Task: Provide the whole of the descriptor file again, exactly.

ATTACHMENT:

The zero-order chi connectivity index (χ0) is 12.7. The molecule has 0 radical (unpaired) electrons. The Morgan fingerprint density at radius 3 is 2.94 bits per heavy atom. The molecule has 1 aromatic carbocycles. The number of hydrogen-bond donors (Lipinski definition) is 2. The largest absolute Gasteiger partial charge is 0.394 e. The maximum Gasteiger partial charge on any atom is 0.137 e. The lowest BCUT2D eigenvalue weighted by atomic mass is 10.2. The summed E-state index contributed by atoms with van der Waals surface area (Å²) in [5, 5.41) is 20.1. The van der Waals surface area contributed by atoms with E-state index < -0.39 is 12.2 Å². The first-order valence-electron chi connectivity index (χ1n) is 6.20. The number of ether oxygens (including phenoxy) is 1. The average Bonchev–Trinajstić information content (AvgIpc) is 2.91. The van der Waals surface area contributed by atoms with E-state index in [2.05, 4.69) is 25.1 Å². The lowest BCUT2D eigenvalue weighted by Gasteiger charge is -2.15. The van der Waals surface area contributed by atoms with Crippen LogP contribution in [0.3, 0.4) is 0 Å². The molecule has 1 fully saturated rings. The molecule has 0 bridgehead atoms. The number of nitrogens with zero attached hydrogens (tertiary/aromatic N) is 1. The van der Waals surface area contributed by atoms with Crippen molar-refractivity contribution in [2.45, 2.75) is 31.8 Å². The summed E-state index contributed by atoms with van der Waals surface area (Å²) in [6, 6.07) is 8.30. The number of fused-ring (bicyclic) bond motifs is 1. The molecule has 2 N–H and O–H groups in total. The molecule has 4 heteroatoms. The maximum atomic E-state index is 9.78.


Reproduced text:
The zero-order chi connectivity index (χ0) is 12.7. The molecule has 0 radical (unpaired) electrons. The Morgan fingerprint density at radius 3 is 2.94 bits per heavy atom. The molecule has 1 aromatic carbocycles. The number of hydrogen-bond donors (Lipinski definition) is 2. The largest absolute Gasteiger partial charge is 0.394 e. The maximum Gasteiger partial charge on any atom is 0.137 e. The lowest BCUT2D eigenvalue weighted by atomic mass is 10.2. The summed E-state index contributed by atoms with van der Waals surface area (Å²) in [5, 5.41) is 20.1. The van der Waals surface area contributed by atoms with E-state index < -0.39 is 12.2 Å². The first-order valence-electron chi connectivity index (χ1n) is 6.20. The number of ether oxygens (including phenoxy) is 1. The average Bonchev–Trinajstić information content (AvgIpc) is 2.91. The van der Waals surface area contributed by atoms with E-state index in [2.05, 4.69) is 25.1 Å². The lowest BCUT2D eigenvalue weighted by Gasteiger charge is -2.15. The van der Waals surface area contributed by atoms with Crippen LogP contribution in [0.3, 0.4) is 0 Å². The molecule has 1 fully saturated rings. The molecule has 0 bridgehead atoms. The number of nitrogens with zero attached hydrogens (tertiary/aromatic N) is 1. The van der Waals surface area contributed by atoms with Crippen molar-refractivity contribution in [2.45, 2.75) is 31.8 Å². The summed E-state index contributed by atoms with van der Waals surface area (Å²) in [6, 6.07) is 8.30. The number of fused-ring (bicyclic) bond motifs is 1. The molecule has 2 N–H and O–H groups in total. The molecule has 4 heteroatoms. The maximum atomic E-state index is 9.78.